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Pickleball craze breathes new life into old downtown Minneapolis office buildings

Susan Du, Star Tribune on

Published in Home and Consumer News

In a fever-dream phase of the pandemic, commercial real estate broker Mike Marinovich used electrical tape to draw out three pickleball courts on the sprawling second floor of his vacant downtown Minneapolis office building.

The space at 1200 Washington Av. S. had just been vacated by a supercomputing center, and Marinovich was having no luck finding a new tenant as COVID still raged. He'd get takeout and invite friends to play. Everybody was wearing N95 masks and scrambling around on the blazing white, non-conductive data center tile, balls bouncing off the computers. It was all very "apocalyptic," his wife, Kristen Marinovich, recalls, but it was how they dealt with the loneliness.

Nearly four years later, Marinovich's makeshift gathering spot has been transformed into a permanent recreation destination — the seven-court Minneapolis Pickleball Club. With more people working from home and building owners struggling to fill central business district buildings, Marinovich said it's a move that's both helping to bring people back downtown — and stabilizing his business.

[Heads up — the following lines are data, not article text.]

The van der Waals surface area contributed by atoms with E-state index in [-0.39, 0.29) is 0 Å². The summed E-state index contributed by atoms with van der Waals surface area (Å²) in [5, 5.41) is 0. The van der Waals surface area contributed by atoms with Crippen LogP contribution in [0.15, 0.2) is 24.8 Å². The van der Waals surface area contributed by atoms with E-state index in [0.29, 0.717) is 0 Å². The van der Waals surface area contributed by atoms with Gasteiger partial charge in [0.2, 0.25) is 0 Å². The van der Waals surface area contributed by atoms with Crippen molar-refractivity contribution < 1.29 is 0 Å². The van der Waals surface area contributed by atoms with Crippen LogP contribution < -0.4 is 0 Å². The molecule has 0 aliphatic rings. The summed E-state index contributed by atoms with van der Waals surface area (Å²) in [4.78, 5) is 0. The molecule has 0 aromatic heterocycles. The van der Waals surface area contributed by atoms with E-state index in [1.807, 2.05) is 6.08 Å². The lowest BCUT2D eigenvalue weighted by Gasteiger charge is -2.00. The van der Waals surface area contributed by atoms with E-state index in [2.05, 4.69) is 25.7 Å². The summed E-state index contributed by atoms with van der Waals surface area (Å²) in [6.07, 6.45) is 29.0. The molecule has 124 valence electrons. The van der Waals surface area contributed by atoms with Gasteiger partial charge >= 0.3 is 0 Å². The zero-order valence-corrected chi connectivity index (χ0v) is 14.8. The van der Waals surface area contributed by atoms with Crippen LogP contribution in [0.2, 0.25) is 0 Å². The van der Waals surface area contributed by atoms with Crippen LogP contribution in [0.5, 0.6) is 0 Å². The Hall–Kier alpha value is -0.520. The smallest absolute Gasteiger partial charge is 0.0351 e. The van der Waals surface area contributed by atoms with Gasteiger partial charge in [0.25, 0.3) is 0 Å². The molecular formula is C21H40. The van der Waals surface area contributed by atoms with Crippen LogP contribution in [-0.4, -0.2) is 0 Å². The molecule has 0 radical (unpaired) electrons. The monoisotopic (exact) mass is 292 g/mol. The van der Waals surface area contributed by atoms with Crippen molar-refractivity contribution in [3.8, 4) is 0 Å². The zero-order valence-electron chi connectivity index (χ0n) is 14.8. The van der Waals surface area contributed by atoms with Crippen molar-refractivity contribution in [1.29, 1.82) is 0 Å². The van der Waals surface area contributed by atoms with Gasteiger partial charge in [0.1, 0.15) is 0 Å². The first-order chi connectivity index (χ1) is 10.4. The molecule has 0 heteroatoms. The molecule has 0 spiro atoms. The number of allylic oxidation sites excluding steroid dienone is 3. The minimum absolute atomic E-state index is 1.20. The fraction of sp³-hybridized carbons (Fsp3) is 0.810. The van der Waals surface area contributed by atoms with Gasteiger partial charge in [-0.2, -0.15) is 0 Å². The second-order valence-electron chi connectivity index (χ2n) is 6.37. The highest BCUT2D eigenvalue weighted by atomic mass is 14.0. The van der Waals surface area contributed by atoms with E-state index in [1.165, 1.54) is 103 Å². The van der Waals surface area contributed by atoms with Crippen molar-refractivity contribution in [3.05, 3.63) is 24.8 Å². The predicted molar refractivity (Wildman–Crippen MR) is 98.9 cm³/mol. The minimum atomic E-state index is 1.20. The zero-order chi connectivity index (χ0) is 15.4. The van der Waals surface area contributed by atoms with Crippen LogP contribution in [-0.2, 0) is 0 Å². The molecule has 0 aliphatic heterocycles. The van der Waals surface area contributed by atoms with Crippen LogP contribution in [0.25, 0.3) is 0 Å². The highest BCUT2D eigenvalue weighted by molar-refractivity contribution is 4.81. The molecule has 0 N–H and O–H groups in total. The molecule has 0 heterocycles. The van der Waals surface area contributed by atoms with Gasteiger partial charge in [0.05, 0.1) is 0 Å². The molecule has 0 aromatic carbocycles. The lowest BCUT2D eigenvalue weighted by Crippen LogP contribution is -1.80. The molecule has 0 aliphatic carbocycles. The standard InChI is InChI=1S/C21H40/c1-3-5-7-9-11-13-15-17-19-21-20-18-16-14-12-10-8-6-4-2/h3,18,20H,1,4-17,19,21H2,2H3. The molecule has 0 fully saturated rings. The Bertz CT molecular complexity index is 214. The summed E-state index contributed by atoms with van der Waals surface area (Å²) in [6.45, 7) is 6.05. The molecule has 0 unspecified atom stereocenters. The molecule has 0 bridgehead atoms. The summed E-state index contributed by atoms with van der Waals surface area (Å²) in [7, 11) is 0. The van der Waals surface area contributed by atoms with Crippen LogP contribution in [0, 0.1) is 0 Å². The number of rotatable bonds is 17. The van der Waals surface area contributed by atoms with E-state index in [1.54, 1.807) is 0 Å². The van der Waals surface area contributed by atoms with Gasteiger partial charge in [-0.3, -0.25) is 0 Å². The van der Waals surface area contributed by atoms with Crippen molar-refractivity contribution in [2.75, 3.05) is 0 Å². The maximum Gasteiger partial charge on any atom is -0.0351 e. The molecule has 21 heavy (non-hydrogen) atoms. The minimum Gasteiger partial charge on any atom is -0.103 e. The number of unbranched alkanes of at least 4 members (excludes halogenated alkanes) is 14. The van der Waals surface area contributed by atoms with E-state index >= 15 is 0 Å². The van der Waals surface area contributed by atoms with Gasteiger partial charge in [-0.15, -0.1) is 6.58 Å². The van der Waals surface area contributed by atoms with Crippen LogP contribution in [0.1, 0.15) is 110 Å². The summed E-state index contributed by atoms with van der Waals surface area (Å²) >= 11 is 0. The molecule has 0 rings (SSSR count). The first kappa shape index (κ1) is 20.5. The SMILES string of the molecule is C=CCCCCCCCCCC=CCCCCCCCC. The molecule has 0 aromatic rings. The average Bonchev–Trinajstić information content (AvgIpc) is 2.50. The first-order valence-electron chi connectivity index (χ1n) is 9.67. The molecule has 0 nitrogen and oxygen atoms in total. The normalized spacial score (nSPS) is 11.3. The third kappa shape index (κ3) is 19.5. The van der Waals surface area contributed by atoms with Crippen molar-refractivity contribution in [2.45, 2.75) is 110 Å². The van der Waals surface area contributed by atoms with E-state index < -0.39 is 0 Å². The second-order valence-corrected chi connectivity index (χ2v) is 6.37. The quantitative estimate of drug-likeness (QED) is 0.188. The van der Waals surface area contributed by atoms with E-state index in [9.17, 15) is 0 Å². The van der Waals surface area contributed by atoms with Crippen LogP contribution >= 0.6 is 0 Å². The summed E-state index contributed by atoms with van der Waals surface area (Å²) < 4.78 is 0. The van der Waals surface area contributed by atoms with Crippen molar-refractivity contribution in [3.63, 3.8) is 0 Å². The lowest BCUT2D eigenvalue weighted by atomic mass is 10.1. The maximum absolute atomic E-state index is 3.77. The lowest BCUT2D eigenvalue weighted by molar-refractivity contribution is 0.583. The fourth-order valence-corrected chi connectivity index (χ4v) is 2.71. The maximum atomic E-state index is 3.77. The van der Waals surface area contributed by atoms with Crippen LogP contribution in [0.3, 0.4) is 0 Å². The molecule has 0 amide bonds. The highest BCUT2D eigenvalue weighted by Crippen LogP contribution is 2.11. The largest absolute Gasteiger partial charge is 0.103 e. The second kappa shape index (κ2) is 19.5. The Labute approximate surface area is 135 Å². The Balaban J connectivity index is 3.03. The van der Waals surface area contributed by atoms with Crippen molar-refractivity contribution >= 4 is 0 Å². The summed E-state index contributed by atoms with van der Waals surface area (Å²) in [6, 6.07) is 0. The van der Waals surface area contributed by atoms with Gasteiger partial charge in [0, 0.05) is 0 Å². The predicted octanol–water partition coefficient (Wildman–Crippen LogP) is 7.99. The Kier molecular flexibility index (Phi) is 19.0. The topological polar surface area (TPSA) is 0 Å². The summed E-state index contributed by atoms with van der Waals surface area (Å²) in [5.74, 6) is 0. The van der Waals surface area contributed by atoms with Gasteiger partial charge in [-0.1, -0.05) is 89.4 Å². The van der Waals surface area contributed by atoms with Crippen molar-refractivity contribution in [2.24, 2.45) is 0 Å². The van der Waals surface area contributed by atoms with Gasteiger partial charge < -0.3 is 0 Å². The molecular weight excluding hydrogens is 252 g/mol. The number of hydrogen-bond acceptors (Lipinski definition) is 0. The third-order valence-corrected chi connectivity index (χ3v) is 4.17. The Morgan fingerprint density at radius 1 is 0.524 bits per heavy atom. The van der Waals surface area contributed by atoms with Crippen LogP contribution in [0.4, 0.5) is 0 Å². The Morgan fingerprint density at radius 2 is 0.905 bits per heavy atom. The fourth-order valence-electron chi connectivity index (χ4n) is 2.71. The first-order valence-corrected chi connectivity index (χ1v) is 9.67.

"I've been in the commercial real estate and office market for almost 40 years and I've never seen it like this before," he said. "People aren't getting back into the office and employers aren't asking them to, so we pivoted, and the reception has been phenomenal."

Interest in the Minneapolis Pickleball Club, which shares the building with tenants that include the University of Minnesota's Advanced Research and Diagnostics Laboratory, has exceeded expectations. The club has signed up about 280 members in three months, including sporty senior residents of nearby condos, downtown workers and suburbanites easing their way back into the city.

One Wednesday, Jerry Baack, the CEO of Bridgewater Bank, reserved the whole club for his employees and longtime clients. They practiced their curve shots and a cracked a case of beer; the club is BYOB. Anytime they can get out of the office and team-build is good for business, Baack said, but when it comes to pickleball, there's not nearly enough court time to be had for everyone.

In 2021, the Minnesota health club chain Life Time crawled out from under a series of existential shutdowns with pickleball in mind. Its Target Center location made the controversial choice to convert one of its basketball gyms into three pickleball courts. The basketball players were skeptical, but the pickleballers were thrilled. The Minneapolis Park Board didn't have many facilities at the time, and when it came to indoor options for winter play, downtown had none.

The pickleball courts are main stage at Life Time Target Center, surrounded by a walking track and populated by enthusiastic players of all ages. Last summer when the city put on Warehouse District Live, weekend street festivals aimed at inviting positive activity back downtown, Life Time hosted pickleball in Butler Square. The company wanted to show that the suburbs' monopoly on pickleball is over, said manager Brian Opatz.